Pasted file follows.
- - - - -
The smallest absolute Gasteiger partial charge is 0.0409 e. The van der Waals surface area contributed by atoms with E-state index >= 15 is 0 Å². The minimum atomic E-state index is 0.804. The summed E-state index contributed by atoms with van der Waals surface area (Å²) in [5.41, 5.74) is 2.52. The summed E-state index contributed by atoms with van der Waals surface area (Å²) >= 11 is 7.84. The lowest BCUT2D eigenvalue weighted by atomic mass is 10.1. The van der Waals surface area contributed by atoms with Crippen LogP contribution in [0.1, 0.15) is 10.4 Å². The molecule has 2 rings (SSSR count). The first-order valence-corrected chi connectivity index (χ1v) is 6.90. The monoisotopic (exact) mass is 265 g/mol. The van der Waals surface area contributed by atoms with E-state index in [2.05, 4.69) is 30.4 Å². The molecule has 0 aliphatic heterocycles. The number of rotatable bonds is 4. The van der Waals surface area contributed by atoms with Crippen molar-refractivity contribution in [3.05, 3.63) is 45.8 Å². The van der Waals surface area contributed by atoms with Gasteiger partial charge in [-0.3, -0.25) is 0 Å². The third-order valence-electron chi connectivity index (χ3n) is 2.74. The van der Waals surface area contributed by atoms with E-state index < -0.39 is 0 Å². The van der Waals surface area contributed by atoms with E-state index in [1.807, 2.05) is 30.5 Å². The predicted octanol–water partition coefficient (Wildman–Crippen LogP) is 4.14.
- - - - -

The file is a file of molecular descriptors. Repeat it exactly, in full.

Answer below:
The smallest absolute Gasteiger partial charge is 0.0409 e. The van der Waals surface area contributed by atoms with E-state index >= 15 is 0 Å². The minimum atomic E-state index is 0.804. The summed E-state index contributed by atoms with van der Waals surface area (Å²) in [5.41, 5.74) is 2.52. The summed E-state index contributed by atoms with van der Waals surface area (Å²) >= 11 is 7.84. The lowest BCUT2D eigenvalue weighted by atomic mass is 10.1. The van der Waals surface area contributed by atoms with Crippen LogP contribution in [0.1, 0.15) is 10.4 Å². The molecule has 2 rings (SSSR count). The first-order valence-corrected chi connectivity index (χ1v) is 6.90. The monoisotopic (exact) mass is 265 g/mol. The van der Waals surface area contributed by atoms with E-state index in [2.05, 4.69) is 30.4 Å². The molecule has 0 aliphatic heterocycles. The number of rotatable bonds is 4. The van der Waals surface area contributed by atoms with Crippen molar-refractivity contribution in [3.05, 3.63) is 45.8 Å². The van der Waals surface area contributed by atoms with Gasteiger partial charge in [-0.3, -0.25) is 0 Å². The third-order valence-electron chi connectivity index (χ3n) is 2.74. The van der Waals surface area contributed by atoms with E-state index < -0.39 is 0 Å². The van der Waals surface area contributed by atoms with E-state index in [1.807, 2.05) is 30.5 Å². The predicted octanol–water partition coefficient (Wildman–Crippen LogP) is 4.14.